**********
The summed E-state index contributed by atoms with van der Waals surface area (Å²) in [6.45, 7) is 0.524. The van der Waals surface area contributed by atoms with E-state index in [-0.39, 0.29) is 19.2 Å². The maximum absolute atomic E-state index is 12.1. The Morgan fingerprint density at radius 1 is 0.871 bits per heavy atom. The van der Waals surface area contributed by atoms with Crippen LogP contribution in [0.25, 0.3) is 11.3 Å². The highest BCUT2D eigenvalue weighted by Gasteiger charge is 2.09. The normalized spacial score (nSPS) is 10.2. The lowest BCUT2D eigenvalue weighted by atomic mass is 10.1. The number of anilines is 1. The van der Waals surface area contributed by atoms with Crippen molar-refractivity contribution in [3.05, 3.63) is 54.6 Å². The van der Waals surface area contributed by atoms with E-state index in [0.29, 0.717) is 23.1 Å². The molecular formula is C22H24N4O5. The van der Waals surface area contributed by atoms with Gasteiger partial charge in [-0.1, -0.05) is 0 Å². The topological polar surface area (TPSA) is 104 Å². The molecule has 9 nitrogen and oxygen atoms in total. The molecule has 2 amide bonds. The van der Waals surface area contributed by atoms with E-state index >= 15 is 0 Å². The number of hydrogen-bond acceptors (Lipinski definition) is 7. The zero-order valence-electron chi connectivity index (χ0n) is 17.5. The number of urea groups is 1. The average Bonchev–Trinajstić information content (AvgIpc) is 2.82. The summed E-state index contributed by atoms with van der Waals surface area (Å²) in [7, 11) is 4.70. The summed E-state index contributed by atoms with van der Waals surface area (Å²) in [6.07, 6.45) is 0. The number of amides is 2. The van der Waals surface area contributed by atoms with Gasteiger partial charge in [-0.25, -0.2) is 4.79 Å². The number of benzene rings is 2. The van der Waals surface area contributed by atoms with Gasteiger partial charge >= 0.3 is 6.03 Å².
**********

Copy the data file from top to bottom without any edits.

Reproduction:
The summed E-state index contributed by atoms with van der Waals surface area (Å²) in [6.45, 7) is 0.524. The van der Waals surface area contributed by atoms with E-state index in [-0.39, 0.29) is 19.2 Å². The maximum absolute atomic E-state index is 12.1. The Morgan fingerprint density at radius 1 is 0.871 bits per heavy atom. The van der Waals surface area contributed by atoms with Crippen LogP contribution in [0.25, 0.3) is 11.3 Å². The highest BCUT2D eigenvalue weighted by Gasteiger charge is 2.09. The normalized spacial score (nSPS) is 10.2. The lowest BCUT2D eigenvalue weighted by atomic mass is 10.1. The number of anilines is 1. The van der Waals surface area contributed by atoms with Crippen molar-refractivity contribution in [3.05, 3.63) is 54.6 Å². The van der Waals surface area contributed by atoms with E-state index in [0.29, 0.717) is 23.1 Å². The molecular formula is C22H24N4O5. The van der Waals surface area contributed by atoms with Gasteiger partial charge in [-0.1, -0.05) is 0 Å². The topological polar surface area (TPSA) is 104 Å². The molecule has 9 nitrogen and oxygen atoms in total. The molecule has 2 amide bonds. The van der Waals surface area contributed by atoms with E-state index >= 15 is 0 Å². The number of hydrogen-bond acceptors (Lipinski definition) is 7. The zero-order valence-electron chi connectivity index (χ0n) is 17.5. The number of urea groups is 1. The average Bonchev–Trinajstić information content (AvgIpc) is 2.82. The summed E-state index contributed by atoms with van der Waals surface area (Å²) in [7, 11) is 4.70. The summed E-state index contributed by atoms with van der Waals surface area (Å²) in [6.07, 6.45) is 0. The number of amides is 2. The van der Waals surface area contributed by atoms with Gasteiger partial charge in [-0.25, -0.2) is 4.79 Å². The number of benzene rings is 2. The van der Waals surface area contributed by atoms with Gasteiger partial charge >= 0.3 is 6.03 Å².